Originally planned for a thirteen week run the series was based on a popular American
show hosted by Peter Potter and produced by ex-
Radio Luxemburg and Light Programme DJ David Jacobs had approached the BBC in 1956 with the idea for a series called Hit Or Miss in which a panel would cast their opinion on the week’s new releases, only to have the idea rejected by Leslie Johnson at the BBC’s Light Entertainment department. In early summer 1959 Jacobs was approached to be a member on the panel of a new series Juke Box Jury, the format of which the BBC had just bought from America. When Jacobs explained that the idea was put to them a couple of years previous he was given the job of host to placate him. But despite Jacob's involvement it was Pete Murray who had hosted the pilot show.
The show involved a panel of four showbiz personalities passing opinion and ultimately
judgement on the week’s new releases, with a guest appearance by one of the artists
whose work was reviewed / criticised. The act had to sit behind the set in what became
known as The Hot Seat. Since there was an even number of jurors there could be an
draw between hit and miss, so the panel was complemented by an audience panel made
up of three members of that week’s audience who also imparted their opinion 'hit'
or 'miss'. Talking to The Stage in April 1959 Turner explained "This show was been
a great success in America. But we have really only bought the title. We intend to
make it more British. I have seen the tele-
Only fifty seconds of each song would be played, but not only singles were played, some LP tracks were also included.
The show’s cheap to run format proved popular with the BBC, while the audience also got the chance to play amateur reviewer.
The original theme tune was later replaced by Hit Or Miss by The John Barry Seven, at the suggestion of David Jacobs after it had been judged on the show.
The show's potential to make or break a record drew the attention of critics, especially Labour MP, Roy Mason who effectively accused David Jacobs of payola in the House of Commons in December 1959, and again in Spring 1960.
In 1961 it was suggested that the format would change with a teenager and a DJ put into the panel. Although this was never intended it lead to a denial from the show's producer Billy Cotton Jr who revealed that he would sometimes get insulting letters claiming that the panel know nothing about pop music, without realising that's the point.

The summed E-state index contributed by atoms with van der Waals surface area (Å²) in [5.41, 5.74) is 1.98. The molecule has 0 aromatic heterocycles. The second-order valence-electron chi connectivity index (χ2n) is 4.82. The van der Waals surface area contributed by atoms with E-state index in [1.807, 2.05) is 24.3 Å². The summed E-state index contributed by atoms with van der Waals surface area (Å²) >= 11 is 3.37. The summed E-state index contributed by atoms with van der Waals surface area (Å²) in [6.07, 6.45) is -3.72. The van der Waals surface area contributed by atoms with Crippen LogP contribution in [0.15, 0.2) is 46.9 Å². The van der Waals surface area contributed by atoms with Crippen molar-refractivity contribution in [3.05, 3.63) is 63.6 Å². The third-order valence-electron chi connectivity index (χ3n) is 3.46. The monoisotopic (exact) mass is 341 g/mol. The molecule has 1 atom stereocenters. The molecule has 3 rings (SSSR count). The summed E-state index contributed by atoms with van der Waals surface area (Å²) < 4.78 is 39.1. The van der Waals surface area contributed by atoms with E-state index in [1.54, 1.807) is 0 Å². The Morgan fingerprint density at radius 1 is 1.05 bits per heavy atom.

By mid 1961 there were rarely any BBC shows in the TAM audience ratings, but it was notable that when there was an ITV whitewash the top rated BBC show was often Juke Box Jury, sometimes with a share of just below 50%. The show would make the bottom half of the TAM ratings top twenty occasionally throughout 1962.
Notable editions include The Beatles taking over the show in December 1963, taking the show into the top ten ratings for the first time since February 1962, while The Rolling Stones took over the following year and in the process abandoning the traditional hit or miss board.
By 1964 the weekly audience averaged twelve million, however irritation from other
programme makers at it’s space-
A later producer Barry Langford explained that he would take on average about sixty
new releases every week to youth clubs and try them out on the members, the most
popular would them be included on that week’s show. Langford had taken over the producers'
role in Spring 1964 and vowed to eliminate any potentially anti-
It was later moved from Saturday evenings to Wednesday in October 1967, which is usually the first sign of an upcoming P45. It transpired that Jacobs in autumn 1967 had suggested that he leave the show. Talking to the Melody Maker in December 1967 Jacobs said "I felt I had done all I could and said all I could on the programme. It had been a long and lovely time but it was time to go on to something else. The BBC said they would think about it and about ten days later they told me that they had decided to take it off".
Despite teens avoiding the show it out-
The show was revived twice by the BBC, once in 1979, hosted by Noel Edmonds, which
included a legendary encounter with John Lydon, ex-